On the day we arrived at The Spotted Cow, the air was filled with dainty tufts of white fluff. Flying around the garden, floating into people’s roast dinners, these downy little things were simply everywhere, snowing down on the scene, as we watched, enchanted.
It was a seasonal occurrence and the nearby tree responsible for shedding this pollen had for many summers caused distress to the inhabitants of the surrounding area. “Most annoying”, one of the locals at the pub had commented. Well, if this was what “annoying” was like in Surrey, I felt quite happy to say goodbye to London’s relatively maddening quirks.
Iain and I had arrived at The Spotted Cow just over a year ago to take on a live-in pub job, which required a couple. Having exhausted our patience with London’s fast-paced and exorbitant ways, we decided that our trip to China would only materialise if we laid low in the countryside, avoiding the bankrupting rental of a cold studio flat in Camden.
The pub lies deep within Surrey, on four acres of wooded countryside, and is adjacent to The Bourne, the seasonal stream after which the area is named. Half a mile down one of the many footpaths that weave through the county you’ll find the Bourne Woods, an expanse of cool green pine through which we spent many hours walking.
Iain and I moved in on a brilliantly sunny day, and not just by English standards. Even those most fond of their habitual bar stools had ventured out to enjoy a drink in the open, beyond the pub’s doors. We walked through the entrance and were instantly greeted by two men standing at the bar counter, both of whom welcomed us by name. They introduced themselves and the long-haired black dog that lay on the floor beside them. “Tar-baby is her nickname”, we were told, “A term that you South Africans must be familiar with”, they chuckled. Not a normal comment in post apartheid South Africa, but I was pleasantly surprised by their warmth. Little did we know how bound to this close knit community we would become over the next year.
An hour’s commute from London, Farnham lies within the envied “stockbroker’s belt”. The pub is a short drive from GU25, the most expensive post code in the UK – outside of London, that is. Luckily, Farnham’s residents are nothing less than generous and down-to-earth.
I could set my watch by the habits of some of the pub’s locals. They would arrive at the pub, at their preferred time, and upon spotting them I could often begin pouring their preferred drink into their preferred glass, and that was appreciated. To fit into a community that works like clockwork and perform an integral function (albeit as a bartender) was a new and rewarding experience, and I found a certain comfort in this routine.
“It’s like having a drink in someone’s living room”, a close friend had said of the sense of effortless belonging she felt upon visiting the pub. Unfortunately, Iain and I weren’t lucky enough to spend as much time as we would have liked on the drinking side, considered the right side of the bar, and weekends often brought blood, sweat and tears.
“Sunday is fun day”, we’d chant sarcastically at the approach of the busiest and longest shift of the week. The Sunday lunch tradition in England meant that week after week the restaurant would be packed out with hungry customers ordering The Cow’s renowned roasts. And as good as this was for business, it became our recurring nightmare. This had nothing to do with the customers, as we had a generally appreciative Sunday crowd. It had more to do with sheer volume. Although the restaurant only seated about 40 people indoors, sunny Sundays brought a hoard of 40 or so more, rushing in to enjoy their lunch in the garden, unannounced. All within about 20 minutes. We’d run around like headless chickens trying to serve them all in a sauna-like mugginess, hungry to the point of nausea, living only for the thought of the rewarding roast we too would eat once everyone else had had their fill.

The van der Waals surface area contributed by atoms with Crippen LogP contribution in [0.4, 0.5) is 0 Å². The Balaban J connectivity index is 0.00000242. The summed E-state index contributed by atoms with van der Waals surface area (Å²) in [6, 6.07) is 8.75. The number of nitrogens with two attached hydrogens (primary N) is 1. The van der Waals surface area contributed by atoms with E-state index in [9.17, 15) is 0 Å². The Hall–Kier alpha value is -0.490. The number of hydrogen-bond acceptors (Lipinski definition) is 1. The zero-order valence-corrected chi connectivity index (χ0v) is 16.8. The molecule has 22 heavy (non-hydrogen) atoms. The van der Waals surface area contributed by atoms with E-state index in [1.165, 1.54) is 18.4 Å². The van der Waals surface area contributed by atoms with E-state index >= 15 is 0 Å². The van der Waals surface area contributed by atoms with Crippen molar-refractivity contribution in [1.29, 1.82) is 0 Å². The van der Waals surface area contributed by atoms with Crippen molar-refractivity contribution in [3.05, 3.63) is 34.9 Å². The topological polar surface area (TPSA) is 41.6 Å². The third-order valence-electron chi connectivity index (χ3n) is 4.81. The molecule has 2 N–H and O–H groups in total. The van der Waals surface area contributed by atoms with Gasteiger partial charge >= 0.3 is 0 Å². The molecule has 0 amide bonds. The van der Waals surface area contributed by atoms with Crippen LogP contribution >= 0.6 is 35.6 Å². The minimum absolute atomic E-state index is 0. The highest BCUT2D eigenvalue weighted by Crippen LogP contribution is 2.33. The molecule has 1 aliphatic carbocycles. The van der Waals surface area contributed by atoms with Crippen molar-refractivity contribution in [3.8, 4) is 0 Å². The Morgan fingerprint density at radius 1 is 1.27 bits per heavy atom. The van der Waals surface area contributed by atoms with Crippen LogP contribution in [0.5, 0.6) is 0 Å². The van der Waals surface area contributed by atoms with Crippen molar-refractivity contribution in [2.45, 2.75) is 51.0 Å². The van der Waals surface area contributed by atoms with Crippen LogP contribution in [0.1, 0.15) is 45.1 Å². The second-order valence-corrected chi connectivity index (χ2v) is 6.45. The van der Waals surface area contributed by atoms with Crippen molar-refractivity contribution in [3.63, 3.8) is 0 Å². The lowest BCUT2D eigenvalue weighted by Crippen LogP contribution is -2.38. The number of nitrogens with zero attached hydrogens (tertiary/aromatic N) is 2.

Four o’clock would arrive, by which time the customers had usually all cleared out. We had finished disposing of the debris of that remained: highchairs, grubby wet wipes carelessly thrown about, dirty ashtrays encrusted in tomato sauce and roast potatoes tramped into the carpets. It seemed nothing short of a miracle to have finished for the week. And so we’d walk into the kitchen, in the hope of warming up our dinners. Dirty dishes were piled up on every conceivable surface, roasting trays congealed with pork fat lined the floor, and the sink would be draped in cabbage. At the foot of it would stand Kenric, his hands in the filthy water, almost stationary.
This became Sunday’s grand finale. We would spend the next hour or so ploughing through the residue in the kitchen, baffled as to how Kenric could wash up so very slowly. Outside of work Kenric was smart and quietly amusing, an intellectual and contemplative sort. Unfortunately he brought the same attention to detail into the kitchen.
He seemed almost fascinated by the task at hand. He would scrutinize the contents of every pot or pan, sniffing for clues, one blue rubber-gloved hand in the sink, the other clutching a ladle, spooning mashed potato into his mouth. Hence dishpig, the industry term for dishwashers.
A year working at The Cow made us many friends and, leaving after a year, we felt as though we would be genuinely missed. I felt equally sad to leave, the pub was truly a lucky find. But, as sad as I was, a year of living above the pub, saving, gave us the money to travel. Finally, our eagerly awaited trip has begun!
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